The amount of time that a work is covered by copyright varies depending on the sort of work as well as the country. For instance, in the United States, for works created after January 1, 1978, the protection provided by copyright laws usually lasts for the lifetime of the creator plus 70 years. After that time period, anyone may use the work because it is regarded as being public domain.
The provisions of the copyright law, known as fair use, or fair dealing, enable, for a limited use of protected works to be made without prior authorization for purposes such as criticism, commentary, or the reporting of news, as well as, teaching, scholarship, or research.
IP Policing: Enforcing your Trademark and Copyright Rights
When you register your trademark or copyright, you are required to protect your rights; re search for and enforce your rights. Even though the laws of the United States of America do not allow anyone else to register a trademark that is similar to yours, you are the only person who can safeguard your trademark rights if it is used for commercial purposes. If you own the trademarks in question, you can protect them using one of several different legal strategies. Complaints of trademark infringement can be submitted either in writing or verbally.
How much money does it cost to trademark a logo or copyright a work of art?
The costs of pursuing trademark, copyright, or other intellectual property protection depends on if a person wishes to do the filing themselves, use an attorney or other third party and they type of filing. The cost could be as low as $35. The US Copyright offices’ filing fees may be found here. https://www.copyright.gov/about/fees.html The United States Patent and Trademark Office’s fees are listed here. https://www.uspto.gov/learning-and-resources/fees-and-payment/uspto-fee-schedule
Can a Logo be Copyrighted?
Maybe is the answer. A work can be registered for copyright if it is a “original work of authorship fixed in any tangible medium of expression.” 17 U.S.C. § 102(a). In the copyright context, the word “original” consists of two components: independent creation and sufficient creativity. Copyright protection can be given to works with just “a small amount of creativity.” Copyright doesn’t cover “words and short phrases like names, titles, slogans, familiar symbols or designs, and simple changes to typographic ornamentation, lettering, or coloring.” 37 C.F.R. § 202.1(a). When a work only has parts that can’t be protected, it must put those parts together or arrange them in a creative way to meet the law’s requirements.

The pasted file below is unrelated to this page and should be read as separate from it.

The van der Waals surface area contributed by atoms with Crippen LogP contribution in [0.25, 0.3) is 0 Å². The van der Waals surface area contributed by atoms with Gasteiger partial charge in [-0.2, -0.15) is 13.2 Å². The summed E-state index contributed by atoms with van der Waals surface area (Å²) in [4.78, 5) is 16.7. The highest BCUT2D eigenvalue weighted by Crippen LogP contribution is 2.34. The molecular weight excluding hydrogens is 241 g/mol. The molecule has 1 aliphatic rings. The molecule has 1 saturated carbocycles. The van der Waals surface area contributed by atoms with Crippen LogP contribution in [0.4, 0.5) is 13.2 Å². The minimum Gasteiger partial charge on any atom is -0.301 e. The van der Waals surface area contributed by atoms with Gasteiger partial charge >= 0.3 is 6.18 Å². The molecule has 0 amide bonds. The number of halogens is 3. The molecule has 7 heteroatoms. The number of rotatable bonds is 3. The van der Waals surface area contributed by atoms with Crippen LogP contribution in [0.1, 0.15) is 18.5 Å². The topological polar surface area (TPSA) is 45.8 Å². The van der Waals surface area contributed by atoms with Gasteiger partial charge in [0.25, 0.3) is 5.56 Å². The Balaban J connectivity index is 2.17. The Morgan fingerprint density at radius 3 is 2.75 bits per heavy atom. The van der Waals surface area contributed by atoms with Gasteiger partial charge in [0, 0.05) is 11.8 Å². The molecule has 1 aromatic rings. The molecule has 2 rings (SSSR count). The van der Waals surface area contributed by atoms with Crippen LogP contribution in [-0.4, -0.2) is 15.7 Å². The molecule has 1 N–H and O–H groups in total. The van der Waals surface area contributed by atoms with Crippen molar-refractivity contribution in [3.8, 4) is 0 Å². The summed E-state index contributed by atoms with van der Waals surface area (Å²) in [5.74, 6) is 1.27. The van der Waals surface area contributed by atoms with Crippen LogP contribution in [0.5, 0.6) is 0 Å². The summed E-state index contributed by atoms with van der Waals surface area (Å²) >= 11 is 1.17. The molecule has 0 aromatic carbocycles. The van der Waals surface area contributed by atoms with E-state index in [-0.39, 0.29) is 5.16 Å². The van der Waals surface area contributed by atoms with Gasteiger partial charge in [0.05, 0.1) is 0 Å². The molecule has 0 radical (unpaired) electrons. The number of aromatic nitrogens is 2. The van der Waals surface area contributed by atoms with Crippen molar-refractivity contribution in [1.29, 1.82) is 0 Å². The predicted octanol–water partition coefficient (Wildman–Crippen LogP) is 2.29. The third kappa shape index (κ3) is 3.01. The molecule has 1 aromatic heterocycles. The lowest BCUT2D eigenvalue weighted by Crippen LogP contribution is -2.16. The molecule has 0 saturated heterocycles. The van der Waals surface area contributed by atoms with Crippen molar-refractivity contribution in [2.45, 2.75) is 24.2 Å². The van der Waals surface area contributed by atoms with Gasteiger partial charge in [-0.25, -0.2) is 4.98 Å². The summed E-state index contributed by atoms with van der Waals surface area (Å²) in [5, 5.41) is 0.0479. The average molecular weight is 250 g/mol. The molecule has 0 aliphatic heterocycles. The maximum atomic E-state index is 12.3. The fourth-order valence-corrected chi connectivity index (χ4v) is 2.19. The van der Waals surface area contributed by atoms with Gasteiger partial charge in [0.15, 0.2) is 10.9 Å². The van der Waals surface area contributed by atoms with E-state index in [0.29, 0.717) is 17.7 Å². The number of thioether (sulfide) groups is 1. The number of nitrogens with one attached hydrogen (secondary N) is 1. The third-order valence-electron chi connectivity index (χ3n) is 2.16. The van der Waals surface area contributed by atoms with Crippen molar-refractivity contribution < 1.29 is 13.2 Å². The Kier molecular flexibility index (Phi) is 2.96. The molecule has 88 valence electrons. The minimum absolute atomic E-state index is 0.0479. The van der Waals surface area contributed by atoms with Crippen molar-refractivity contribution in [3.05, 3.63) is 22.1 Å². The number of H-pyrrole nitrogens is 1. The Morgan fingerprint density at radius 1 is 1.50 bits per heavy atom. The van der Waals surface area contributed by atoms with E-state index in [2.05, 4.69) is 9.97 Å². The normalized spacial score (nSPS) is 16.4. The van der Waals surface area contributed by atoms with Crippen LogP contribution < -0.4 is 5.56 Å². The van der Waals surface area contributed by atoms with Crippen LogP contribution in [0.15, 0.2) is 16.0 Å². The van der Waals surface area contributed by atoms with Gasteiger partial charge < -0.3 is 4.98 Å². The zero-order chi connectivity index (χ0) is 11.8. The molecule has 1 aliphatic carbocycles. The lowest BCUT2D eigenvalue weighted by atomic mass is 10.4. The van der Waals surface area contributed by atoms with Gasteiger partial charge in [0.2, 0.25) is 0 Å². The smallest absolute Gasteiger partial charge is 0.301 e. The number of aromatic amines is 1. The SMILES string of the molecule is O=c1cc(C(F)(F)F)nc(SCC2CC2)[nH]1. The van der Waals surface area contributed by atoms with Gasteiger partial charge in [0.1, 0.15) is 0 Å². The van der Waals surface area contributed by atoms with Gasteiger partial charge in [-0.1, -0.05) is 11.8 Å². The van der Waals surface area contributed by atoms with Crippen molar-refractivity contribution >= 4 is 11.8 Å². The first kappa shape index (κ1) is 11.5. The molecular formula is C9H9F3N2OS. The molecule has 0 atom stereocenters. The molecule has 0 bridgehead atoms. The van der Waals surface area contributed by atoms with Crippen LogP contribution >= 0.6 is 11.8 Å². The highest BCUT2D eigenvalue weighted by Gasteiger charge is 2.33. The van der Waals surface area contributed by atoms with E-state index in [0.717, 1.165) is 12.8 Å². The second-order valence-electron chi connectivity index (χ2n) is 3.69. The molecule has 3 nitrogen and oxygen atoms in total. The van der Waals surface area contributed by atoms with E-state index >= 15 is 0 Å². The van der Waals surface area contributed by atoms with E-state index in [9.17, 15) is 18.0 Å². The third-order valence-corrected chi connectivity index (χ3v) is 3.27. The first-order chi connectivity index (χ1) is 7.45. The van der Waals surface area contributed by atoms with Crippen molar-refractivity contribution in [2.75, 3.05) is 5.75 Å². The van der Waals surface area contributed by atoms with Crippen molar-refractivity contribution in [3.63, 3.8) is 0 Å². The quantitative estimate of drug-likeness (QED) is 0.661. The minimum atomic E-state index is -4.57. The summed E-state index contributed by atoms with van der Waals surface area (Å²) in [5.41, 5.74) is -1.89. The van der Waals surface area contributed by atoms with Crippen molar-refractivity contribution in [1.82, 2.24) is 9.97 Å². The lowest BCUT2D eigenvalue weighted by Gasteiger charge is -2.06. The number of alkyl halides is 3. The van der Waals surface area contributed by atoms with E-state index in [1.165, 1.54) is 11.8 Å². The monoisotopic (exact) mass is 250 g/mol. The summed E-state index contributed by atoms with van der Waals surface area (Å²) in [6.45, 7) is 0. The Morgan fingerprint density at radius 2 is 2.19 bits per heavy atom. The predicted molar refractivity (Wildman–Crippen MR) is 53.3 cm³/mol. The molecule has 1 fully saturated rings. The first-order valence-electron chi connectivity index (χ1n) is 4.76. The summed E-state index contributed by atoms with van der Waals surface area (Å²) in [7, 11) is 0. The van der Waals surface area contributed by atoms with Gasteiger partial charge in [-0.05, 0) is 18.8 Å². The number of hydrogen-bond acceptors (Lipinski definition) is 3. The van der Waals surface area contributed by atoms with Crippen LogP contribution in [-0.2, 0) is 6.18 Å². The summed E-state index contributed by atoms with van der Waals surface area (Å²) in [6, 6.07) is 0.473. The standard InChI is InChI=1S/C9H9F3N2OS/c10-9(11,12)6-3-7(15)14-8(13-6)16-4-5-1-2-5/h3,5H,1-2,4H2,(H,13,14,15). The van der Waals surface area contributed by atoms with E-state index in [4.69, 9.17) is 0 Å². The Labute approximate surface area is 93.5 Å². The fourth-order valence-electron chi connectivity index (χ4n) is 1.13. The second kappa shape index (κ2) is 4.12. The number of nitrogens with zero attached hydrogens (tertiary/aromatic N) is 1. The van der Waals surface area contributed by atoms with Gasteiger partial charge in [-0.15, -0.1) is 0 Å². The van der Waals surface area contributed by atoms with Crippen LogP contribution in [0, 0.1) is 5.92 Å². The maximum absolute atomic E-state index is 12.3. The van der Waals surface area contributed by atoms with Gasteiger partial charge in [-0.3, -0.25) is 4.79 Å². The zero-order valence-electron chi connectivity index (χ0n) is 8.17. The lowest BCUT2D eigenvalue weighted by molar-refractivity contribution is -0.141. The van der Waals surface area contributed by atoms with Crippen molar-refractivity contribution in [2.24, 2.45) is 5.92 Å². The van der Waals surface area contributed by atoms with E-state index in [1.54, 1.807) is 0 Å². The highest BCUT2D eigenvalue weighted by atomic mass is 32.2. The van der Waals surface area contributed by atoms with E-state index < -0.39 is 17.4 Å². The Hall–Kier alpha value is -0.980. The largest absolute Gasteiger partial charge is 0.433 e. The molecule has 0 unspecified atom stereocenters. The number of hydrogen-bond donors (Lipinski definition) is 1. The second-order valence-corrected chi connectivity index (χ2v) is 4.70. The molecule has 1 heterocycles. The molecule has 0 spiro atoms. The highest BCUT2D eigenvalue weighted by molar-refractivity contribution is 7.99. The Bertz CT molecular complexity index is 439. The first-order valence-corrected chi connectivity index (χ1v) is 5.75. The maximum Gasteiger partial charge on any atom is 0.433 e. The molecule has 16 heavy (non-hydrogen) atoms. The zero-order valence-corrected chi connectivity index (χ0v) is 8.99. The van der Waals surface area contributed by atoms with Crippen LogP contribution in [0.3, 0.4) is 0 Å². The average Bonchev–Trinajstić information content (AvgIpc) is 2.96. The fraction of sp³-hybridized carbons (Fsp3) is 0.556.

Steps on How to Copyright a work of art
Original works of authorship are automatically protected by copyright law from the time they are created. Registering your original work with the Copyright Office gives you more legal security and enhances your legal claims in the event of an infringement. Here are the steps on how to copyright a work of art:
- Create your art work: Before you can register your art, you must create an original design that meets the requirements for originality required for copyright protection. This means that your art should not be a copy of or a derivative of a current design, but should instead be sufficiently original.
- Determine eligibility: Copyright protection is only available for original works of writing that have been permanently fixed in a tangible form of expression.
- File for copyright registration: You can register your original works with the U.S. Copyright Office by submitting an application, the required fee, and a copy of your original works. The application can be sent in by mail or online.
Greenberg & Lieberman, LLC are Intellectual Property Lawyers for decades and are recognized across the United States and Internationally as one of the leading litigators of Intellectual Property Law. Contact us today if you have questions about your IP Rights or believe your intellectual property rights have been infringed.